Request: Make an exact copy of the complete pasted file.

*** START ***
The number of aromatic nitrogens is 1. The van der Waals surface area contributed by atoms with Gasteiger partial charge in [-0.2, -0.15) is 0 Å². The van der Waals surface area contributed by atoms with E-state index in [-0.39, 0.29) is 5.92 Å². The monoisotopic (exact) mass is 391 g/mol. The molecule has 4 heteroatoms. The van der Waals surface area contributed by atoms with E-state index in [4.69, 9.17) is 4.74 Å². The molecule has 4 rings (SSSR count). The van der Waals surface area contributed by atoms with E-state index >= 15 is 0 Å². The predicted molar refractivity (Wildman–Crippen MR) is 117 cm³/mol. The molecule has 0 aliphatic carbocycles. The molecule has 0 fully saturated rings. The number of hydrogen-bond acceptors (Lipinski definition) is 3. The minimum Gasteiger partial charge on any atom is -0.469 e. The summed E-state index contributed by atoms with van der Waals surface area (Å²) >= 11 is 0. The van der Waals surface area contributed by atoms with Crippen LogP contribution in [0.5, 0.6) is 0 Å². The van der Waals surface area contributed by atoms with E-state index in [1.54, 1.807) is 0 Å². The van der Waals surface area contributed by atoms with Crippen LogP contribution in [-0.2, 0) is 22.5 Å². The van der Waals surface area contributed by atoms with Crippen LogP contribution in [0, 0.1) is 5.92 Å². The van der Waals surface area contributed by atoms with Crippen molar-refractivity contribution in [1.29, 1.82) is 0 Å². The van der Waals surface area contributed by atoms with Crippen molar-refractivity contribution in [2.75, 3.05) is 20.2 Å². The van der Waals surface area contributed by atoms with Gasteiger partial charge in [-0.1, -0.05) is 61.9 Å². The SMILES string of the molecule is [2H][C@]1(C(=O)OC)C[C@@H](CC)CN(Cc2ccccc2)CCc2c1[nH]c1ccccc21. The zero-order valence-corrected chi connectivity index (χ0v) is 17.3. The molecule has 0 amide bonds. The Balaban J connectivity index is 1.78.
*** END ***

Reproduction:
The number of aromatic nitrogens is 1. The van der Waals surface area contributed by atoms with Gasteiger partial charge in [-0.2, -0.15) is 0 Å². The van der Waals surface area contributed by atoms with E-state index in [-0.39, 0.29) is 5.92 Å². The monoisotopic (exact) mass is 391 g/mol. The molecule has 4 heteroatoms. The van der Waals surface area contributed by atoms with E-state index in [4.69, 9.17) is 4.74 Å². The molecule has 4 rings (SSSR count). The van der Waals surface area contributed by atoms with E-state index >= 15 is 0 Å². The predicted molar refractivity (Wildman–Crippen MR) is 117 cm³/mol. The molecule has 0 aliphatic carbocycles. The molecule has 0 fully saturated rings. The number of hydrogen-bond acceptors (Lipinski definition) is 3. The minimum Gasteiger partial charge on any atom is -0.469 e. The summed E-state index contributed by atoms with van der Waals surface area (Å²) >= 11 is 0. The van der Waals surface area contributed by atoms with Crippen LogP contribution in [0.5, 0.6) is 0 Å². The van der Waals surface area contributed by atoms with E-state index in [1.54, 1.807) is 0 Å². The van der Waals surface area contributed by atoms with Crippen LogP contribution in [-0.2, 0) is 22.5 Å². The van der Waals surface area contributed by atoms with Crippen LogP contribution in [0, 0.1) is 5.92 Å². The van der Waals surface area contributed by atoms with Crippen molar-refractivity contribution in [1.29, 1.82) is 0 Å². The van der Waals surface area contributed by atoms with Crippen molar-refractivity contribution in [2.75, 3.05) is 20.2 Å². The van der Waals surface area contributed by atoms with Gasteiger partial charge in [-0.1, -0.05) is 61.9 Å². The SMILES string of the molecule is [2H][C@]1(C(=O)OC)C[C@@H](CC)CN(Cc2ccccc2)CCc2c1[nH]c1ccccc21. The zero-order valence-corrected chi connectivity index (χ0v) is 17.3. The molecule has 0 amide bonds. The Balaban J connectivity index is 1.78.